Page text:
Doctors successfully operate on unborn-baby, put her back in womb
In what can be called a miracle, doctors in the UK operated on an unborn baby in a woman's womb and emerged successful. 26-year-old Bethan Simpson's baby was diagnosed with a condition that would have affected her ability to walk in future. Simpson, who was also given the option to terminate the pregnancy, besides the surgery, chose to go with the operation.
Burnham-based Simpson received the terrifying news when she went for her routine 20-week scan last year. Doctors informed her that her unborn daughter did not have the correct head measurement. Later, the baby was diagnosed with spina bifida, a condition in which the child's spine, while he/she is in the womb, does not develop properly and that would affect his/her ability to walk later.
After the diagnosis, doctors presented three options in front of Simpson and her husband. First was the safest but emotionally tough and harrowing: Termination of the pregnancy. They could also opt to keep the child as it is. And, third was to do a fetal surgery. Simpson chose to do the surgery. "I couldn't bring myself to consider termination," she told media.
Further, Simpson said, "I feel her kick, kick, kick, and everything else was perfectly normal." Notably, operating on an unborn baby inside the womb has been done only four times in UK, but in US, it was done many times. For the procedure, doctors would cut Simpson's womb open, fix the lesion on the baby's spine, close Simpson up and wait till the delivery.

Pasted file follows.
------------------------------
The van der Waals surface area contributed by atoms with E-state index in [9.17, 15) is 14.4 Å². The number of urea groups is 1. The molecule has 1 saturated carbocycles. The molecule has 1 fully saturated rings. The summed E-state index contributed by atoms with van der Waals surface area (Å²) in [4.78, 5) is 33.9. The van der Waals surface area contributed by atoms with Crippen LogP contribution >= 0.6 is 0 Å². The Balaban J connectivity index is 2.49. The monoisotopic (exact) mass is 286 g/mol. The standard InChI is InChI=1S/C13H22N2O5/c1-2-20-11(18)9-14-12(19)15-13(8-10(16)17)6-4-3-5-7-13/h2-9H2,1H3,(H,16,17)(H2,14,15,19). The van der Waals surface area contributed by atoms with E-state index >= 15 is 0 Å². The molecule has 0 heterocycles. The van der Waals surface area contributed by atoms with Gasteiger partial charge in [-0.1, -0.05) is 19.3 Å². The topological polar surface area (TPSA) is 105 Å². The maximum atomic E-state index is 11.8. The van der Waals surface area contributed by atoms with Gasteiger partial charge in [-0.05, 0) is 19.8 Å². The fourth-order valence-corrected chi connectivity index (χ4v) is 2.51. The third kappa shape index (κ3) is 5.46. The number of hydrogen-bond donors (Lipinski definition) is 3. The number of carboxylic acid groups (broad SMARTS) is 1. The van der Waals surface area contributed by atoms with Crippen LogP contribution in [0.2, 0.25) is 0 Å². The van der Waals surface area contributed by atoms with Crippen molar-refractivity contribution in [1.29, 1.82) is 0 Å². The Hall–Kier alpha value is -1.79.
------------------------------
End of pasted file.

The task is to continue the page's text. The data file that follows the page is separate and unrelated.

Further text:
Scott Adzick, surgeon-in-chief of Children's Hospital in Philadelphia explained, "With spina bifida, the neural tube, which turns into the brain and spinal cord in utero, doesn't close all the way, leaving the spinal cord and its nerves exposed to toxins in the amniotic fluid, which includes fetal urine." He added that higher the lesion on the spine, the more nerves are exposed to toxins.
On January 8, after a lot of testing, Simpson underwent the fetal surgery at the University College Hospital in London. Few days later, she announced on Facebook, "We were a success." "Her lesion was small and she smashed surgery like you wouldn't believe. I'm fragile and sore but as long as she is doing fine that all we care about." Simpson wrote.
Simpson's daughter is due to come into the world on April and she said she doesn't know if her daughter would require extra care or needs, but she has hope. "I feel her kicking me all day and night. We see her little legs moving on the scans," she said. Simpson and her husband have decided to name her Elouise, which means healthy.